My too-grave stone cannot stand.
Its bull’s-eye cross is tired of target duty.
Stones are such somnolent creatures —
they know nothing of the pleasures of flight.
It could topple at any time, in any wind.
There’s no telling which breath will be its last.
It rides the turf like the ship at Sutton Hoo,
waiting for the sky to cave in.
I thought I was rid of such becalming
when I traded my corpse for fire’s fey wings.
OTHER POSTS IN THE SERIES
- Passage to Exile
- Sacred Teachings of the Ancient Victorians
- Hedera helix
- Boneyard Dogs
- In Loving Memory
- One for Sorrow, Two for Joy
- Horror Fictions
- Curating the Dead
- Among the Brambles
- Heat Indices
- Grief Bacon
- If there were such things as ghosts
- The life of the body
- The Angel of Confession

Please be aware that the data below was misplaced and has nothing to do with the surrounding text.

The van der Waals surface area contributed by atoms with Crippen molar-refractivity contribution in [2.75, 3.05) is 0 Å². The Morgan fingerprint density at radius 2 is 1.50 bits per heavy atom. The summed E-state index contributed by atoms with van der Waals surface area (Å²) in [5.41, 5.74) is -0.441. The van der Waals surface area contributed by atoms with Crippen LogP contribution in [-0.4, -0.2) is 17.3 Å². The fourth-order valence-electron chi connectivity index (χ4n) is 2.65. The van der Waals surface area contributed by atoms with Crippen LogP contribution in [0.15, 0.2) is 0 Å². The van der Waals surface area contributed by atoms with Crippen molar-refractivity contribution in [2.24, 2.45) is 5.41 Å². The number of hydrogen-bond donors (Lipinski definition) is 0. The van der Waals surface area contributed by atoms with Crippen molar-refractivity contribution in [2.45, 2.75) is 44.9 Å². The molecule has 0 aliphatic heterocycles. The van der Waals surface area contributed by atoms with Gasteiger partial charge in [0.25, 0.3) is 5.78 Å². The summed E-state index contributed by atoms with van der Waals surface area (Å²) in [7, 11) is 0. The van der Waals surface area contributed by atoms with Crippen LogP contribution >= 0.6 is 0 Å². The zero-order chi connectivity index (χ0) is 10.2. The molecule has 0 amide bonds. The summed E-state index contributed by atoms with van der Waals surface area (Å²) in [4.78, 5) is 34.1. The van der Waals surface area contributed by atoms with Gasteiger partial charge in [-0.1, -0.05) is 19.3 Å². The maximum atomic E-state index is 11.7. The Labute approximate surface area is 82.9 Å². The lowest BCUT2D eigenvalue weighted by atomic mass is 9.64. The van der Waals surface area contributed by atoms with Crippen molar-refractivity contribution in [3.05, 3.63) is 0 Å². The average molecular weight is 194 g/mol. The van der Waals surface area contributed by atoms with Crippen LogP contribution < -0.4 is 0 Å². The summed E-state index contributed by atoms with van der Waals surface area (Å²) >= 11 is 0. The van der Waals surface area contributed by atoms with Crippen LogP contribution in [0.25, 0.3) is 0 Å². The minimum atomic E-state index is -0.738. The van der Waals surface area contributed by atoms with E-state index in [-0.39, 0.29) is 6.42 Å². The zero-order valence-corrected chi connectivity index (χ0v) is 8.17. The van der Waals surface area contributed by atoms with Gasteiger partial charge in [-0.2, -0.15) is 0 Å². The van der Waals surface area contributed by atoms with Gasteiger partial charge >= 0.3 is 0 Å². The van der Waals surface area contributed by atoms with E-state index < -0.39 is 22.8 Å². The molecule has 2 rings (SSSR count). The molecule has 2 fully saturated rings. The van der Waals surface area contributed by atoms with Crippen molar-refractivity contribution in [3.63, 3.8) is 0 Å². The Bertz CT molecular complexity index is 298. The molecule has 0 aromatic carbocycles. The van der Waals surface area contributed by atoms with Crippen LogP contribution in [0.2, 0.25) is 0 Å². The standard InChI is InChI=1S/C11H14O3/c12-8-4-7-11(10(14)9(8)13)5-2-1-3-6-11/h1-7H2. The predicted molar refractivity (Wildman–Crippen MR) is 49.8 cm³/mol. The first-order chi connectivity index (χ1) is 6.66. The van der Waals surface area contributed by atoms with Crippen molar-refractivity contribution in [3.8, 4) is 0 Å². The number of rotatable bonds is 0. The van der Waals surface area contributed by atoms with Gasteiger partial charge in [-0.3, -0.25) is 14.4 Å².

- Death Angels
6 Replies to “Mutiny”
I love that first line!
Like the Sutton Hoo lines–quite, quite loose and surprising a jump.
Thanks. I saw the Sutton Hoo artifacts in the British Museum, and they’ve been on my mind ever since. I decided not to be too explicit about the surf/turf pun — brings up unwanted restaurant connotations!
I love “fire’s fey wings.” What captures me about this photo is its irony. What is the danger the yellow tape records? The all too contagious touch of mortality? The possibility that, bending to make out the mossy carving on the stone, one might be dispatched to the sod, pressed flat?
Yeah, you’re right — lots of irony there. Unfortunately it’s not as sharp a photo as it could be, but what the hell. Glad you liked the closing phrase. I can’t decide whether it’s too melodramatic or not.